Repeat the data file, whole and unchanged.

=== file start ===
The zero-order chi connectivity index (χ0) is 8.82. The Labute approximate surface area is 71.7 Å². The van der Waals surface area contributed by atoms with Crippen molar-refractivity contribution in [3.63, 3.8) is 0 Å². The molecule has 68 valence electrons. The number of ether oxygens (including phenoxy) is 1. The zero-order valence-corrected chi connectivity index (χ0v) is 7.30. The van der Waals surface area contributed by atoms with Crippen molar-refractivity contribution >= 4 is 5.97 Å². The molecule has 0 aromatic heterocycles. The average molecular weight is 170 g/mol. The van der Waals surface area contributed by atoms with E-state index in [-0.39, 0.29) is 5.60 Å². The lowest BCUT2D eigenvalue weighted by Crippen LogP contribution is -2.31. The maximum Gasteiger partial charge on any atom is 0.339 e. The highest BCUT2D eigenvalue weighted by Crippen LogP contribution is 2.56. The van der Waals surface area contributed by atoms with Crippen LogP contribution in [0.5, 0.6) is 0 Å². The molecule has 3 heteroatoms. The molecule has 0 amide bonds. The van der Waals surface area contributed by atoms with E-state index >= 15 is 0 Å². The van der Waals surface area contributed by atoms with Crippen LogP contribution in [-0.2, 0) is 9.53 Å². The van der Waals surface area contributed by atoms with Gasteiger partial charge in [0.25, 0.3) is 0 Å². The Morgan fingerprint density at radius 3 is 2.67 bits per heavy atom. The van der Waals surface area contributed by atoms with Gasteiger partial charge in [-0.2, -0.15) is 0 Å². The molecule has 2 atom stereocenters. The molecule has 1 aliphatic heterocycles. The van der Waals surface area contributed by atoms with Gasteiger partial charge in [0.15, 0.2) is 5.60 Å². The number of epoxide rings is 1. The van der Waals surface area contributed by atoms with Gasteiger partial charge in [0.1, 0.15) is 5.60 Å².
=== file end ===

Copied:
The zero-order chi connectivity index (χ0) is 8.82. The Labute approximate surface area is 71.7 Å². The van der Waals surface area contributed by atoms with Crippen molar-refractivity contribution in [3.63, 3.8) is 0 Å². The molecule has 68 valence electrons. The number of ether oxygens (including phenoxy) is 1. The zero-order valence-corrected chi connectivity index (χ0v) is 7.30. The van der Waals surface area contributed by atoms with Crippen molar-refractivity contribution >= 4 is 5.97 Å². The molecule has 0 aromatic heterocycles. The average molecular weight is 170 g/mol. The van der Waals surface area contributed by atoms with E-state index in [-0.39, 0.29) is 5.60 Å². The lowest BCUT2D eigenvalue weighted by Crippen LogP contribution is -2.31. The maximum Gasteiger partial charge on any atom is 0.339 e. The highest BCUT2D eigenvalue weighted by Crippen LogP contribution is 2.56. The van der Waals surface area contributed by atoms with Crippen LogP contribution in [0.5, 0.6) is 0 Å². The molecule has 3 heteroatoms. The molecule has 0 amide bonds. The van der Waals surface area contributed by atoms with E-state index >= 15 is 0 Å². The van der Waals surface area contributed by atoms with Crippen LogP contribution in [-0.2, 0) is 9.53 Å². The van der Waals surface area contributed by atoms with Gasteiger partial charge in [0.25, 0.3) is 0 Å². The Morgan fingerprint density at radius 3 is 2.67 bits per heavy atom. The van der Waals surface area contributed by atoms with Gasteiger partial charge in [-0.2, -0.15) is 0 Å². The molecule has 2 atom stereocenters. The molecule has 1 aliphatic heterocycles. The van der Waals surface area contributed by atoms with Gasteiger partial charge in [0.15, 0.2) is 5.60 Å². The number of epoxide rings is 1. The van der Waals surface area contributed by atoms with Gasteiger partial charge in [0.1, 0.15) is 5.60 Å².